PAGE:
The proposal aims to reconnect and re-establish a natural environment and ecology where all living things coexist. The traditional private nature of aquariums is challenged by proposing a surface public park that coexists with and sustains a subterranean water park below. In the surface public park, seen as the realm of humans, ‘ocean animals’ are on display, thus an aquarium (a place to relate to water). In the subterranean water park, seen as the realm of the ocean, humans are immersed into the experience of the ocean, and is therefore referred to as a “aquamergo” (immersive experience into water).
Light And Nature for The East River New York Aquarium
Two landscapes appears in front of people coming to the area: on one side Manhattan, on the other side a system of lanterns, a new way to enjoy an aquarium: L.A.N.T.E.R.N.A. is a life and light experience! The aquarium becomes a new landscape for people, even if they won’t enter it. They are invited to have a walk along multi-layered paths in between the tanks which are linked with the surrounding environment and the urban context: while walking outside you are able to glimpse the inside whereas from the interior you can appreciate the park, the waterfront , the skyline.
The project creates a dynamic system that interacts with its surroundings, offering multiple ways to experience the water world. The site is excavated to become a large and unique water basin, with the Aquarium and the Marine Centre a submerged island accessed via a pathway. A sloping beachfront covers the Parking area to form a panoramic public space, while a boardwalk surrounds the basin and becomes a floating ring connecting the two waterfronts and encompassing the Aquarium and its sliding roof, a green island that closes to become a planetarium protecting the arena and the biome domes within.
This proposal seeks to challenge changes in cultural and ecological climates. The scheme subtly rejects the competition ‘boundary’ of site and strategically implements a folded ecological topography carving away at the existing canal edge. This ground topography stretched into a larger Aquarium mass (80,000 sf) facilitates live exhibits and folds softly into two smaller research armatures – Marine Biology Research Center (30,000 sf) and Rising Sea Level Research Laboratory (10,000 sf). As water rises, either by tidal change or anticipations of rising sea level, the Aquarium and its landscape resiliently accept the flood – allowing water to cultivate an ecologically savvy ground.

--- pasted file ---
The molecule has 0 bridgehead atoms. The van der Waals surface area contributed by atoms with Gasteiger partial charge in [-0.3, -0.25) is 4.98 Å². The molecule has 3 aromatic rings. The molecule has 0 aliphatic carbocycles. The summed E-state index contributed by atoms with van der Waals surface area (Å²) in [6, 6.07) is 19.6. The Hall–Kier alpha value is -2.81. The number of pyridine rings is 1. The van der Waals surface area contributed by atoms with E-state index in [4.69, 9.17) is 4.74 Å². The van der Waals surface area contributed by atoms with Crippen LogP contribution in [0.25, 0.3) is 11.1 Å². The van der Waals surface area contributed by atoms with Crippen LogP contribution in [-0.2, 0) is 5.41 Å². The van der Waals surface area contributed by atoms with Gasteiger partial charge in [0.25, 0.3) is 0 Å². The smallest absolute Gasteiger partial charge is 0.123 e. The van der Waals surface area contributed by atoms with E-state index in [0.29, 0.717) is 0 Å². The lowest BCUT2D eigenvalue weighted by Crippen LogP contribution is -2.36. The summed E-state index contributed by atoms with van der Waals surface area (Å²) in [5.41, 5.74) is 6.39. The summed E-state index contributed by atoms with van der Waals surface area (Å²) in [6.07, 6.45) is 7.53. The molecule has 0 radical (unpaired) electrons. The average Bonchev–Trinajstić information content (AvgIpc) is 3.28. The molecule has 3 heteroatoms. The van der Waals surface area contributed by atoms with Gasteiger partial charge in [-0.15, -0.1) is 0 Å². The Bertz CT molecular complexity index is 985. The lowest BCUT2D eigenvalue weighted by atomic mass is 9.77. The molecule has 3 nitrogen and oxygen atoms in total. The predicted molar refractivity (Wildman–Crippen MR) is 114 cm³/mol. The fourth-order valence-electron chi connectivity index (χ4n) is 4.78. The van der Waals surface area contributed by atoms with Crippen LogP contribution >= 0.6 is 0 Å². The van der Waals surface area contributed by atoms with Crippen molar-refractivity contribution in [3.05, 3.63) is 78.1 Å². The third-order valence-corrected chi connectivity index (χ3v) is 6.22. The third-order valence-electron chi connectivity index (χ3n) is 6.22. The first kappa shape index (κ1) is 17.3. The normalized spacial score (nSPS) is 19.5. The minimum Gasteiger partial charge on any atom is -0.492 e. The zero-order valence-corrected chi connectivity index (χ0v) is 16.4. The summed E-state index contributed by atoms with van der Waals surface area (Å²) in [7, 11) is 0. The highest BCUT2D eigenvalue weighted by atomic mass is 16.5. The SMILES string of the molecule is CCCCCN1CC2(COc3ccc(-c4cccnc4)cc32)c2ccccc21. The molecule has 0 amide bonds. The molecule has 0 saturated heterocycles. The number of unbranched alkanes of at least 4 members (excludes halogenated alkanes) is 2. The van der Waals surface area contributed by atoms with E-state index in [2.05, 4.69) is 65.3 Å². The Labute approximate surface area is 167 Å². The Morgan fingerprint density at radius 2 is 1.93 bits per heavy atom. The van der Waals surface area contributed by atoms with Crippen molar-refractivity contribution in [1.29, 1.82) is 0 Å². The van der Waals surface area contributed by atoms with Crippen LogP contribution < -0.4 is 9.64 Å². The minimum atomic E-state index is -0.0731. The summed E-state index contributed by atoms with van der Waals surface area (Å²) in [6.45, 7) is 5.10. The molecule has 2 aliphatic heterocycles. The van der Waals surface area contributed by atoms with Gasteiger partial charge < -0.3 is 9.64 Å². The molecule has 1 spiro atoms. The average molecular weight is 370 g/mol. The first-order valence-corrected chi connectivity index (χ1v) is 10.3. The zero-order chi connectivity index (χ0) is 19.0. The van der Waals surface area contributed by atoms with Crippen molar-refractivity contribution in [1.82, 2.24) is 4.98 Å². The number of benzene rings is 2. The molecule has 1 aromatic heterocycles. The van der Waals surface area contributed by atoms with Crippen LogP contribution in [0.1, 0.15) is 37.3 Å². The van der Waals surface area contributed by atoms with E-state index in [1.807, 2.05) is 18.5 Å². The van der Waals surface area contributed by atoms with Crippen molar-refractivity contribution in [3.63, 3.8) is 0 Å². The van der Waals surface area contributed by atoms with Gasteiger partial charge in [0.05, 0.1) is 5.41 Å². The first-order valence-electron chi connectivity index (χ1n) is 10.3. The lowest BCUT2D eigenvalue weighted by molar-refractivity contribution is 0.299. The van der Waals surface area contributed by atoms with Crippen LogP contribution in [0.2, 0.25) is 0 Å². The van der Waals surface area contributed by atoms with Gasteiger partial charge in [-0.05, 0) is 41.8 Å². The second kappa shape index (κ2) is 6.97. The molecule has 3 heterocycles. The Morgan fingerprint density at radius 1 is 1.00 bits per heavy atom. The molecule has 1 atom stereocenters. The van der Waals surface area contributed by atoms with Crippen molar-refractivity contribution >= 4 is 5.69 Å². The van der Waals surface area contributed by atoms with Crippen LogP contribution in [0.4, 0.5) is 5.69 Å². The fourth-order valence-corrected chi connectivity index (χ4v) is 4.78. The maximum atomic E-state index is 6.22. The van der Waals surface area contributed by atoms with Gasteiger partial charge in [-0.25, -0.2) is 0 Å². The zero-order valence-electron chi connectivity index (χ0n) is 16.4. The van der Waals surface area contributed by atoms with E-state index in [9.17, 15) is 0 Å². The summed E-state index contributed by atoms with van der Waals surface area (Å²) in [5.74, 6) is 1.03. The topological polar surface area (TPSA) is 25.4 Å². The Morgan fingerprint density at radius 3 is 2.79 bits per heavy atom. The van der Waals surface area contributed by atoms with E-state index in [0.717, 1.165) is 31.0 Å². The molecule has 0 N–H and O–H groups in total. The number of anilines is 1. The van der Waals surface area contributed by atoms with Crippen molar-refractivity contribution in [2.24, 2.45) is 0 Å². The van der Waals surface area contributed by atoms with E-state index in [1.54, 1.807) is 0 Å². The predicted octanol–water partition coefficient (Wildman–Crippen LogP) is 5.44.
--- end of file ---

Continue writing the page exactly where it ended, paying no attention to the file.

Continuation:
The following is a proposal to create building which function depends on the water level. The base level of the aquarium is an independent structure which floats on the water surface. If the level of river rise up the underground level is going up and getting closed creating a watertight space. With a view to the close distance to the Central Park, whole site is arranged in way to recreate main paths of the complex. Instead of locking animals the exhibition is using interactive, 3d projections on fog located in special chambers to attract visitors without any harm to animals.
Merroir envisions the twenty-first century aquarium as a node within larger hydrological and ecological networks, an aquarium that is not a collection of animals behind glass but rather a series of experiences and encounters with an estuary as a dynamic living system. The aquarium site is at the center of a set of thirty diving bells distributed across the metropolitan region. Three distinct bell networks offer varied experiences for visitors to engage different, dynamic ecologies: mobile bells based on aquatic habitats, cadastral bells based on the built environment, and datum bells based on bathymetry and sea-level rise.
NYCEA - NEW-YORK CITY ESTUARY AQUARIUM
NYCEA puts emphasis on the issue of pollution in the Hudson river and aim to give New Yorkers awareness of flora and fauna of their estuary.
The industrial layer is raised releasing the nature original state. The fragmented aquarium is slightly and linearly filed on this nature to give a clean environment for the aquatic species. The exploration ends with a wake-up call where the New Yorker is face-to-face with the pollution in the East river. The future of NYCEA is an aquarium without any walls between the basins and the river, where all species live in a healthy environment.